Reynolds joined ESPN in 1996 as a lead studio analyst on Baseball Tonight. He appeared at major baseball events on the ESPN set including the All-Star Game and the World Series. He also was a commentator for ESPN's coverage of the College World Series and Little League World Series. However, he was fired from the network in July 2006 following accusations of sexual harassment.[6] Reynolds called the incident "a total misunderstanding" and that a hug he had given a woman had been misinterpreted.[7] Reynolds filed a $5 million lawsuit against ESPN for payment of the remainder of his contract.[8][9] ESPN settled the case with Reynolds in April 2008, and paid him a seven-figure sum.[10]

Reynolds joined MLB.com as a commentator in June 2007.[11] In April 2008, he joined Mets pre-game and post-game coverage on SportsNet New York as a baseball commentator.[12] Reynolds also worked with TBS on their Sunday baseball telecasts, as well as the 2008 MLB Playoffs.

Reynolds has been an analyst on MLB Network since its launch in January 2009.[13] Reynolds regularly appears on MLB Tonight, Quick Pitch, Diamond Demo and MLB Network's breaking news and special event coverage, including the All-Star Game, Postseason and World Series. He was nominated for a Sports Emmy Award for his work as a studio analyst on MLB Network in 2011, 2012 and 2013.[14][15][16]

Reynolds became a member of the MLB on Fox pregame show in 2012, which at the time was being produced out of MLB Network's studios. Reynolds worked on Fox's pregame show for two years alongside Matt Vasgersian and Kevin Millar. After the 2013 season, Reynolds, along with Tom Verducci, was promoted to join Joe Buck on the network's top broadcast team following the retirement of lead analyst Tim McCarver, which lasted for two seasons until they were replaced by John Smoltz in 2016.

During the offseason, Reynolds co hosts the daily morning show Hot Stove with Vasgersian.

Personal life

Reynolds is a Christian[17][18] and is the youngest of eight children. His brother Don Reynolds is a former outfielder who played parts of two seasons with the San Diego Padres.[19]

See also

  • List of Major League Baseball annual stolen base leaders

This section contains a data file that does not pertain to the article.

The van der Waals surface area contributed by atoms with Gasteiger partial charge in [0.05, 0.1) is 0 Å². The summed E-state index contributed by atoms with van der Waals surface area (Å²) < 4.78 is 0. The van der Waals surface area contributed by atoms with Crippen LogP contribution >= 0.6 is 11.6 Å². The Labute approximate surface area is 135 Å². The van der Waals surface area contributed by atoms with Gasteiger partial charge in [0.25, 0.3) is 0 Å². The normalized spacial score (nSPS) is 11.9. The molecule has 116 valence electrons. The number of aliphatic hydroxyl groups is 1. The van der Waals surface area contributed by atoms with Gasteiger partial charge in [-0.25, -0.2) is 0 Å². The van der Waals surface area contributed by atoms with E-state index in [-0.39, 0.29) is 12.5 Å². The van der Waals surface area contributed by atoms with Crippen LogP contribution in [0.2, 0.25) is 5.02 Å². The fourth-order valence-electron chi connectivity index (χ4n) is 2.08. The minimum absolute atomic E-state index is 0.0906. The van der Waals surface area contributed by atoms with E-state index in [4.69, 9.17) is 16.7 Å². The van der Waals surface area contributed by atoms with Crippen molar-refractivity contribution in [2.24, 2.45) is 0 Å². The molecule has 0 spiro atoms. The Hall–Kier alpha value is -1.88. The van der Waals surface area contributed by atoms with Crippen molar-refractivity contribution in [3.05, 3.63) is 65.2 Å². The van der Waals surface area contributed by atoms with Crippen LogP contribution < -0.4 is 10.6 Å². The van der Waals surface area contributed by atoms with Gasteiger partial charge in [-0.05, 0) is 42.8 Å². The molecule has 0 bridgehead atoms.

• List of Major League Baseball annual triples leaders


  1. Bellamy, Ron (February 11, 1994). "Second chance is all he seeks". Eugene Register-Guard. Oregon. p. 1B.
  2. "Six new inductees join Oregon Hall of Fame". Eugene Register-Guard. Oregon. June 30, 1998. p. 2D.
  3. "Corvallis upends Yakima for title". Ellensburg Daily Record. Washington. UPI. August 28, 1978. p. 6.
  4. Kragthorpe, Kurt (June 15, 1983). "Owen-Reynolds combination clicks". Deseret News. Salt Lake City, Utah. p. 8B.
  5. "All-time winners". Major League Baseball. Retrieved 2020-10-26.
  6. "ESPN's Reynolds let go over sexual harassment". July 26, 2006. Archived from the original on 2006-11-07. Retrieved July 26, 2006.
  7. Marchand, Andrew (2006-07-26). "Accused of Sexual Harassment: Reynolds Wants ESPN Job Back". New York Post. Archived from the original on 2006-08-19. Retrieved 2006-07-26.
  8. "Reynolds sues ESPN for $5 million". Archived from the original on 2007-11-15. Retrieved 2007-10-19.
  9. Sandomir, Richard (February 8, 2007). "Reynolds's Pact Is Included in Amended ESPN Suit". The New York Times. Retrieved May 4, 2010.
  10. "ESPN, Harold Reynolds settle lawsuit". Los Angeles Business Journal. April 16, 2008.
  11. "Former All-Star Reynolds joins MLB.com", MLB.com
  12. "MetsBlog.com » News: Harold Reynolds joins Mets Pre Game". Archived from the original on 2008-07-24. Retrieved 2008-04-24., metsblog.com
  13. "MLB Network Personalities".
  15. "NOMINEES FOR THE 33RD ANNUAL SPORTS EMMY® AWARDS | The Emmy Awards - The National Academy of Television Arts & Sciences". Retrieved 2020-10-26.
  16. "THE NOMINEES FOR THE 34th ANNUAL SPORTS EMMY® AWARDS | The Emmy Awards - The National Academy of Television Arts & Sciences". Retrieved 2020-10-26.
  17. Williamson, Don. "Harold Reynolds -- This Seattle Mariner Uses Baseball As A Platform For Teaching Kids". The Seattle Times. Retrieved 12 May 2019.
  18. "Harold Reynolds". The Goal. Retrieved 12 May 2019.
  19. Fred McMane, United Press International, Wolverines Popular in Baseball Draft, June 6, 1979